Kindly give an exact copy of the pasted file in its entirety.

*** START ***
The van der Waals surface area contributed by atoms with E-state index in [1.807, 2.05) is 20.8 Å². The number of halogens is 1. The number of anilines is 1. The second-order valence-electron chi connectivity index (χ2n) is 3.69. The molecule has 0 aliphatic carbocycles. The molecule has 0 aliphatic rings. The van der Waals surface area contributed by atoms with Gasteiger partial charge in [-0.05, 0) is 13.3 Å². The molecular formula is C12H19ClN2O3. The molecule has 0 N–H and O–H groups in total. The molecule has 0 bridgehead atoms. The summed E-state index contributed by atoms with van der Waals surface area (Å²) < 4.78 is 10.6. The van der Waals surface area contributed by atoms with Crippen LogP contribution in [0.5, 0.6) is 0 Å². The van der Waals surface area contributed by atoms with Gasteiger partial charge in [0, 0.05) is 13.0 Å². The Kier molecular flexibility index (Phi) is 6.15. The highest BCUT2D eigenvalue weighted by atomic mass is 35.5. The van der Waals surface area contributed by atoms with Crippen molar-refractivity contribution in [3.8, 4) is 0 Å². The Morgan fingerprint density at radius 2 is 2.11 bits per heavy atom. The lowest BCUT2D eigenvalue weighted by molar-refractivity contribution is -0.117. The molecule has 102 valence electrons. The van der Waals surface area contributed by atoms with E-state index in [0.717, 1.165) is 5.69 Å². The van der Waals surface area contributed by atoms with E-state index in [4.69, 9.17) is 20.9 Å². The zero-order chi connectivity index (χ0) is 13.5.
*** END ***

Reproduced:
The van der Waals surface area contributed by atoms with E-state index in [1.807, 2.05) is 20.8 Å². The number of halogens is 1. The number of anilines is 1. The second-order valence-electron chi connectivity index (χ2n) is 3.69. The molecule has 0 aliphatic carbocycles. The molecule has 0 aliphatic rings. The van der Waals surface area contributed by atoms with Gasteiger partial charge in [-0.05, 0) is 13.3 Å². The molecular formula is C12H19ClN2O3. The molecule has 0 N–H and O–H groups in total. The molecule has 0 bridgehead atoms. The summed E-state index contributed by atoms with van der Waals surface area (Å²) < 4.78 is 10.6. The van der Waals surface area contributed by atoms with Crippen LogP contribution in [0.5, 0.6) is 0 Å². The van der Waals surface area contributed by atoms with Gasteiger partial charge in [0, 0.05) is 13.0 Å². The Kier molecular flexibility index (Phi) is 6.15. The highest BCUT2D eigenvalue weighted by atomic mass is 35.5. The van der Waals surface area contributed by atoms with Crippen molar-refractivity contribution in [3.8, 4) is 0 Å². The Morgan fingerprint density at radius 2 is 2.11 bits per heavy atom. The lowest BCUT2D eigenvalue weighted by molar-refractivity contribution is -0.117. The molecule has 102 valence electrons. The van der Waals surface area contributed by atoms with E-state index in [0.717, 1.165) is 5.69 Å². The van der Waals surface area contributed by atoms with E-state index in [4.69, 9.17) is 20.9 Å². The zero-order chi connectivity index (χ0) is 13.5.